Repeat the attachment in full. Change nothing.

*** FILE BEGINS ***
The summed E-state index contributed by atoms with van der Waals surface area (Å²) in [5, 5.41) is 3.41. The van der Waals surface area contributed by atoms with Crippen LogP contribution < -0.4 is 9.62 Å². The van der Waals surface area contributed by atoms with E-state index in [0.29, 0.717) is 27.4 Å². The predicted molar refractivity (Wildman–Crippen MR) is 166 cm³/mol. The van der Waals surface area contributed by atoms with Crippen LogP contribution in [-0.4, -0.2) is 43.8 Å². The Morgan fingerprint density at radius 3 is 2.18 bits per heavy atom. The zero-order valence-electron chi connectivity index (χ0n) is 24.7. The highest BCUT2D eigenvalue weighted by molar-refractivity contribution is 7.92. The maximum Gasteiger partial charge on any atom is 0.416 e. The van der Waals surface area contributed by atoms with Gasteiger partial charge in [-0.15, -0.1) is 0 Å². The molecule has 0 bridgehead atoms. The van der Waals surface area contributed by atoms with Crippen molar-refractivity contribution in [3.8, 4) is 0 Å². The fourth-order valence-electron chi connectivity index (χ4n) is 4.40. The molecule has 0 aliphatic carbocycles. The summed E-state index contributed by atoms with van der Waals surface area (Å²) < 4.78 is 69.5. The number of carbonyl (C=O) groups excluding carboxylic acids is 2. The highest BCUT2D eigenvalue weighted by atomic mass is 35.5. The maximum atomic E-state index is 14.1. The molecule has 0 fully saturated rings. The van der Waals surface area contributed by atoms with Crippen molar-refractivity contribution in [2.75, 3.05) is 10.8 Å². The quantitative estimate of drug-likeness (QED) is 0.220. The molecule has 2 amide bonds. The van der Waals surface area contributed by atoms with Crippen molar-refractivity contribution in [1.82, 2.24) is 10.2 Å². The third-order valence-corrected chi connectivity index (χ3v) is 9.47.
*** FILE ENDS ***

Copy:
The summed E-state index contributed by atoms with van der Waals surface area (Å²) in [5, 5.41) is 3.41. The van der Waals surface area contributed by atoms with Crippen LogP contribution < -0.4 is 9.62 Å². The van der Waals surface area contributed by atoms with E-state index in [0.29, 0.717) is 27.4 Å². The predicted molar refractivity (Wildman–Crippen MR) is 166 cm³/mol. The van der Waals surface area contributed by atoms with Crippen LogP contribution in [-0.4, -0.2) is 43.8 Å². The Morgan fingerprint density at radius 3 is 2.18 bits per heavy atom. The zero-order valence-electron chi connectivity index (χ0n) is 24.7. The highest BCUT2D eigenvalue weighted by molar-refractivity contribution is 7.92. The maximum Gasteiger partial charge on any atom is 0.416 e. The van der Waals surface area contributed by atoms with Gasteiger partial charge in [-0.15, -0.1) is 0 Å². The molecule has 0 bridgehead atoms. The van der Waals surface area contributed by atoms with Crippen molar-refractivity contribution in [3.8, 4) is 0 Å². The fourth-order valence-electron chi connectivity index (χ4n) is 4.40. The molecule has 0 aliphatic carbocycles. The summed E-state index contributed by atoms with van der Waals surface area (Å²) < 4.78 is 69.5. The number of carbonyl (C=O) groups excluding carboxylic acids is 2. The highest BCUT2D eigenvalue weighted by atomic mass is 35.5. The maximum atomic E-state index is 14.1. The molecule has 0 fully saturated rings. The van der Waals surface area contributed by atoms with Crippen molar-refractivity contribution in [2.75, 3.05) is 10.8 Å². The quantitative estimate of drug-likeness (QED) is 0.220. The molecule has 2 amide bonds. The van der Waals surface area contributed by atoms with Crippen molar-refractivity contribution in [1.82, 2.24) is 10.2 Å². The third-order valence-corrected chi connectivity index (χ3v) is 9.47.